11 December 2018– Shortly after the draw for the 2019 FIFA Women’s World Cup, head coach of the Sasol-sponsored Banyana Banyana, Desiree Ellis, went on a site inspection to check out where her squad will be based for the first match against Spain.

The trip took her to Le Havre, about two and a half hours from Paris by car.

The first stop was Hotel Barrier Le Royal Deauville, which will be home for Banyana Banyana ahead of the first clash.

She had a chance to take in the view of the sea, and also check out the rooms the team will be using during that period.

Next up was Parc Des Loisirs field in Deauville – the training venue. It is also the one that was used by Croatia for EURO 2016, and still looked in pristine condition despite the winter season experienced by Europe.

The last stop was Stade Océane where the South African Senior Women’s National Team will get their first experience of playing in the World Cup.

It is the home ground of Le Havre FC, which campaigns in Ligue 2 in the French national league, and has a seating capacity of just over 25-thousand.

Ellis also had time to drive around the city to check the surroundings.

“I must applaud FIFA for this amazing experience – it was a real eye-opener. This behind the scenes inspection gives you a sense of how you can plan for the tournament, especially for the first match which sets the tone for the competition. Right now I return home comfortable as to where we will be staying, training and playing. It would have been perfect to tour all three venues but what I saw was just great, and is more or less the same with the other venues,” said Ellis.

“I return home comfortable and with loads of information for the World Cup. All the coaches and team managers attended the workshop before the site inspection, and we were able to ask about team-specific things because at the end of the day the needs of every team differ. But we were well-received and now there is an open line of communication should we need more information. This helps because you go to the tournament knowing what to expect. And it was all-inclusive – media, technical, logistics, medical, refereeing, marketing and many more. I was very impressed.”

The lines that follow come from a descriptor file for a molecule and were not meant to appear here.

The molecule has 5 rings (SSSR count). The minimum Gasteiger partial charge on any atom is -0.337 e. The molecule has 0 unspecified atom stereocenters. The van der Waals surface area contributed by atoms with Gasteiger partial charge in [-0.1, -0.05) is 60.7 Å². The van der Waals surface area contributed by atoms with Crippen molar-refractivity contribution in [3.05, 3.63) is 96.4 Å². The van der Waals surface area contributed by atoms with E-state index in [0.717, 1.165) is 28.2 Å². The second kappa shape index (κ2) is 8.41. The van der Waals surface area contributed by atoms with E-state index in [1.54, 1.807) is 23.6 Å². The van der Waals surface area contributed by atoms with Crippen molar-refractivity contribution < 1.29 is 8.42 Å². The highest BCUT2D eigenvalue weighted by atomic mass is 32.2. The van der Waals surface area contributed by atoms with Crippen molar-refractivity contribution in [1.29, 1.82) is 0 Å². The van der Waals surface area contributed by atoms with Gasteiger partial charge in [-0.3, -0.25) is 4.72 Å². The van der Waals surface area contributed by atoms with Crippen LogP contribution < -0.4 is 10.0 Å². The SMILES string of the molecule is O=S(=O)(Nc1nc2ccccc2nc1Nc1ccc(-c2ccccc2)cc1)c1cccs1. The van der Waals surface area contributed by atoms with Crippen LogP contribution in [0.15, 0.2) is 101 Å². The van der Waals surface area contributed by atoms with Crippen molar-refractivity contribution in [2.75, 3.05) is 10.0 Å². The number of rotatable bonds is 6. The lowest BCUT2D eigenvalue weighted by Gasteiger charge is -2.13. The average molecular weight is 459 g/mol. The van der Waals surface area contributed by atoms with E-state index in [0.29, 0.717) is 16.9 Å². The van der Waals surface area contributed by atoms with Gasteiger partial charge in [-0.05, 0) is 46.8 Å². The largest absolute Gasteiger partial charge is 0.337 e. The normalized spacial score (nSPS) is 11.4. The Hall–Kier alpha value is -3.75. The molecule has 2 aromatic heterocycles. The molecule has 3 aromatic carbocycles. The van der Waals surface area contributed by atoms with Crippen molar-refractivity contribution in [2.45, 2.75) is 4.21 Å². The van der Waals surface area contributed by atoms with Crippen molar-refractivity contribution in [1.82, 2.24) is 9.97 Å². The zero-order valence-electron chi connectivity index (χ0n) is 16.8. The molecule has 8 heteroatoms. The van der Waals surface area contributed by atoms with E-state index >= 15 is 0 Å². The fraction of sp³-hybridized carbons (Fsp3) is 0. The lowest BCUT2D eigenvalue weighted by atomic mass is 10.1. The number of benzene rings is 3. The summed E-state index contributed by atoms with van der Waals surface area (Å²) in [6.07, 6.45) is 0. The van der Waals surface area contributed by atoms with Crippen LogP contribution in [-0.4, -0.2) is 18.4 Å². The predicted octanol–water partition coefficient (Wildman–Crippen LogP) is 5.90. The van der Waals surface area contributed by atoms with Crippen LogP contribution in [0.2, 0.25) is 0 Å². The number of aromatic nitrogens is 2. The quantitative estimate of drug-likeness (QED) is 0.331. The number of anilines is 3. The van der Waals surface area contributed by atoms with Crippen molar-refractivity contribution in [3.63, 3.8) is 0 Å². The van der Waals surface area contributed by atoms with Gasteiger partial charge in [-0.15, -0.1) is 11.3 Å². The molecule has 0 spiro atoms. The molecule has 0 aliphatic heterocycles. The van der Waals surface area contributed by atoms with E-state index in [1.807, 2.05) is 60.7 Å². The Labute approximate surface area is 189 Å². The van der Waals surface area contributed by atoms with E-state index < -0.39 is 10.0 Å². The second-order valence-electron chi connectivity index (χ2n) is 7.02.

Banyana Banyana has been drawn in Group against Spain, China PR and Germany.

South Africa will kick start the proceedings in the group when they face Spain on Saturday, 8 June at Stade Océane in Le Havre.

Next up will be China PR on Thursday, 13 June at Parc de Princes Stadium in Paris.

The last group stage fixture will take place in Montpellier against Germany – on Monday, 17 June at Stade de la Mosson.

The top two teams in the group and the best placed four will qualify for the last 16 round.

The tournament runs from 7 June to 7 July 2019.

Banyana Banyana join Jamaica, Chile and Scotland as the debutants in the competition.

USA are the defending champions.

Ellis is expected to return home this evening (Tuesday, 11 December 2018) and

 

BRIEF LOOK AT THE VENUES

Stade Océane – Le Havre
Opened in 2012 and will be one of the newest stadiums at the 2019 Women’s World Cup. Boasting a seating capacity of 25,278 for the Women’s World Cup matches, the stadium is most impressive at night when its exterior is completely lit up in blue light.

It is the home ground of Le Havre AC. It replaces the Stade Jules Deschaseaux as the club’s home stadium. Its inauguration was 12 July 2012.

Stade de la Mosson – Montpellier

Montpellier’s Stade de la Mosson has a seating capacity of 27,310 and its long resume includes playing host to six World Cup matches in 1998. Though it opened back in 1972, the stadium was completely rebuilt prior to the 1998 World Cup.

It is the home of Montpellier HSC (Ligue 1).

Formerly a 16,000-seater stadium, it was entirely rebuilt in 1998 to host 6 games of the 1998 FIFA World Cup. It was also used as a venue for group stage matches in the 2007 Rugby World Cup.

Parc des Princes – Paris

This stadium will host the tournament first opening match featuring hosts France. The 47,929-seater capacity stadium recently underwent a multi-million rand renovation, making it better than ever for this event.

The venue is located in the south-west of the French capital, within walking distance from the Stade Roland Garros (tennis venue).

It is the home of Ligue 1 club Paris Saint-Germainsince 1974. Before the opening of the Stade de France in 1998, it was also the home arena of the French national footballand rugby union teams.Conceived by architect Roger Taillibert & Siavash Teimouri, the current version of the Parc des Princes officially opened on 4 June 1972. The stadium is the third to have been built on the site, the first opening its doors in 1897 and the second following in 1932.[2]

It host six 1998 FIFA World Cup matches and five EURO 2016 matches.

In 2007, the Springboks beat Samoa 59-7 in the Rugby World Cup at the same venue.

 

Full draw:

Group A: France, Korea, Norway, Nigeria

Group B: Germany, China, Spain, South Africa

Group C: Australia, Italy, Brazil, Jamaica

Group D: England, Scotland, Argentina, Japan

Group E: Canada, Cameroon, New Zealand, Netherlands

Group F: United States, Thailand, Chile, Sweden

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